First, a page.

CD Review: ONCE ON THIS ISLAND (New Broadway Cast Recording)

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by Eve Meadows on March 5, 2018

in CD-DVD,Theater-New York


A lot of hoopla attended the 1990 Off-Broadway surprise of a small musical called Once on This Island. Loosely based on Rosa Guy’s Caribbean-flavored novel, My Love, My Love, which in turn is loosely based on Hans Christian Andersen’s The Little Mermaid, it was part of a late spring festival of new work at Playwrights Horizons. On the strength of its giddy reception there, it was moved to Broadway that fall, and I still remember that pleasant visit in 1991. Since then, the original cast album – packed with distinctive voices like André De Shields, LaChanze and Gerry McIntyre (all of whom are still trouping) — has become a fixture, one that can easily be played over and over.

Now, director Michael Arden has returned the show to Broadway, and it’s a boffo hit, re-imagined and re-orchestrated. For newbies to this musical, the new cast recording, the 100th release for Broadway Records, will be a revelation. But for musical aficionados, how does it compare to the original recording? — which, unlike so many Broadway shows, is still in print. I have good news.

This refreshingly small-scale 90-minute exercise in nonstop song and dance is a tribute to lyricist Lynn Ahrens and composer Stephen Flaherty’s score, a continuous medley of Caribbean/calypso/Broadway rhythms beautifully orchestrated by Michael Starobin, creatively co-orchestrated here with AnnMarie Milazzo and John Bertles, whose company Bash the Trash uses found instruments; along with the five-member orchestra, actors play “trashtraments” made from flexible plastic pipes, old bottles, and more.

It’s a unique sound with an intimate flavor that is just as valid as the bigger sound from the original (additional orchestrations by Haley Bennett and Javier Diaz). And very little has been changed in the content, so the running time of just over 70 minutes matches that of the 1990 recording. (It should be noted that as new Broadway shows have smaller orchestras, the volume of the instrumentalists increases; the bass here, recorded and mixed by Elliot Scheiner, can get too loud.)

A full-color 30-page booklet with photos and lyrics accompanies the CD, so it’s easy to follow along. This is a classic but simple story of star-crossed love and unbridgeable class distinctions. Taking place in the French Antilles, the tale of a peasant girl named Ti Moune, who nurses the son of the island’s most affluent family back to health after he’s crashed his car into a tree — and falls in love with him. (Ti Moune is played as an adult by Hailey Kilgore, exciting on her solo “Waiting for Life”; as a child by Emerson Davis and Mia Williamson on this recording.)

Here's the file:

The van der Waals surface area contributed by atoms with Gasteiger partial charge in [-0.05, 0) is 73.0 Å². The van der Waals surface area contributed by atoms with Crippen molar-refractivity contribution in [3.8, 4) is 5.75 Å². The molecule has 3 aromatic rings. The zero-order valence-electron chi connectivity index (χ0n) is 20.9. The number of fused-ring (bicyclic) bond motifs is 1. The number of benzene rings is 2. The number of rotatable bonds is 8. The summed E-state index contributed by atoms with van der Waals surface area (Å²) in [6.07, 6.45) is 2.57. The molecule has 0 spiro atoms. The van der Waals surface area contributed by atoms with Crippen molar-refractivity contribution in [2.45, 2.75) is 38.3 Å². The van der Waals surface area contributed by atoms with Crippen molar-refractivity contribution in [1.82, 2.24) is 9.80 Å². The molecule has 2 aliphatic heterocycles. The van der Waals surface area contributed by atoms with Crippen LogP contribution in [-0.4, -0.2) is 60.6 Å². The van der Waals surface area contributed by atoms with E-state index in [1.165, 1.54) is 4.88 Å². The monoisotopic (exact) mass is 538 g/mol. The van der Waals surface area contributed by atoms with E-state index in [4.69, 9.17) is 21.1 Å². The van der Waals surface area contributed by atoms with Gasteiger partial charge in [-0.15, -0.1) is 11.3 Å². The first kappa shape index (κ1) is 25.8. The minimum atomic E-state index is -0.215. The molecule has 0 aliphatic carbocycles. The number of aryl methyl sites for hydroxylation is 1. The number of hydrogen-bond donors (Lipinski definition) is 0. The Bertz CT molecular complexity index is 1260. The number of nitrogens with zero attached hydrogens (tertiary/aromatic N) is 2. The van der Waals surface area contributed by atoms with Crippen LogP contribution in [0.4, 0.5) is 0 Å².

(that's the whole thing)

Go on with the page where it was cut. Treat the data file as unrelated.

The son, Daniel (Isaac Powell, lovely on “Some Girls”), has been betrothed since childhood to Andrea (Alysha Deslorieux), a woman of his own class. And although Daniel falls for Ti Moune as intensely as she does for him, he is ready to obey his father and marry Andrea to whom he is also strongly attracted. The tormented Ti Moune, who had offered up her life for Daniel’s to the God of Death, Papa Ge (Merle Dandridge), is given one chance to take it back — by killing her faithless lover. Unable to do that, she is turned into a tree, which grows into a unifying emblem of the once-divided island.


Highlights include: “One Small Girl,” when the young Ti Moune is found alive after a devastating storm and is adopted by Mama Euralie (Kenita R. Miller) and her husband Tonton Julian (Phillip Boykin); “Forever Yours,” during which the three-way compact is made among Ti Moune, Daniel and Death; and “Ti Moune,” a tender song of separation during which her parents ruefully agree to let her go and find her love — it truly touches the heart.

In this all-color, gender-fluid cast are two brave casting choices: Dandridge now plays a role normally given to a man; while her Papa Ge isn’t very bold in the singing department, she is very threatening in her acting. Out gay actor Alex Newell plays Asaka, Mother of the Earth, and his “Mama Will Provide” his a rouser. (Another god, Erzulie, Goddess of Love, is still a woman — and the great Lea Salonga offers a stunningly beautiful and controlled “The Human Heart.”)

As long as we’re in the French Antilles, the word pétillant comes to mind to describe the energy and spirit of the piece. And as long as we’re dipping into a wine vocabulary, the new recording of Once on This Island will be a 1961 Chateau Latour to some, a sprightly Beaujolais Nouveau to others. You can’t lose.

photos of the Broadway production by Joan Marcus

Once on This Island
New Broadway Cast Recording
Broadway Records
1 disc | 19 tracks | 70:13
released on February 23, 2018
available at Broadway Records and Amazon

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